No one will ever know when mankind first tried to fly, but it is clear that man envied the gift given by nature to the animal kingdom, that is, the ability to fly. Very large sums are invested in modern aircraft and their operation. The modern airliners cost large sums. Hence, if compensation for death or injury has to assessed, this may run to a much larger sums. Even a small private aircraft may be the cause of a mid-air collision with similar financial consequences. The failure of a component manufactured by a small company may result in the loss of a fully loaded airliner. Because such catastrophic loss may arise it is normal for aviation risks to be excluded from many kinds of general insurance policy.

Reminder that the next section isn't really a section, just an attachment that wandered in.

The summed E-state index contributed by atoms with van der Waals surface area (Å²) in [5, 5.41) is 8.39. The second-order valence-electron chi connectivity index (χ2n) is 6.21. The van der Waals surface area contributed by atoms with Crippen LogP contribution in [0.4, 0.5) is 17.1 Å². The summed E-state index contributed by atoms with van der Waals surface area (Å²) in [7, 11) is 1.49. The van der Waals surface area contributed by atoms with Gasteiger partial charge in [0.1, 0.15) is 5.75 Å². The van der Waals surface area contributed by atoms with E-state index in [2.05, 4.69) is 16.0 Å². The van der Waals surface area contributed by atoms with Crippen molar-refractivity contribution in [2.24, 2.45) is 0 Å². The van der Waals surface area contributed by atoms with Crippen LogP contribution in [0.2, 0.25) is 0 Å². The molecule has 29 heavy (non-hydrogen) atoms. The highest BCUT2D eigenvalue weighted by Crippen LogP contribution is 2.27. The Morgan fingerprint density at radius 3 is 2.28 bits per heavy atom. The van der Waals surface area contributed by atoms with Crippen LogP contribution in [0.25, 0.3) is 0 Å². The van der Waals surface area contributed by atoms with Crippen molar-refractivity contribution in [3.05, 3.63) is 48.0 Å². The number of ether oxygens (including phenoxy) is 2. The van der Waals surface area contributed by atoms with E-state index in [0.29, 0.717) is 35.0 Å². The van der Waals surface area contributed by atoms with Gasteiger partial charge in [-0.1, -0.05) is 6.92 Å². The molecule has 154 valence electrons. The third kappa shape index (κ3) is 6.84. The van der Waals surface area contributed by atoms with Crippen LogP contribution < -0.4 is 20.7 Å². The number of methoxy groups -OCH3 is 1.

It has been realized that an increase in speed from 60 m.p.h. to an estimated 1800 m.p.h. in respect of the new supersonic aircraft, together with their ever-increasing costs would reveal the amount of money that air-operators, manufacturers and financial enterprises are investing in the aircraft industry and in civil air transport, and would emphasize the fact that each and every individual company or enterprise could not afford to lose the whole, or even a part, of their capital as a result of accident or misfortune. That is why the idea of spreading the risk by insurance is regarded as inevitable, and why aviation insurance enterprises, as well as new ventures, have been constituted and actively continued.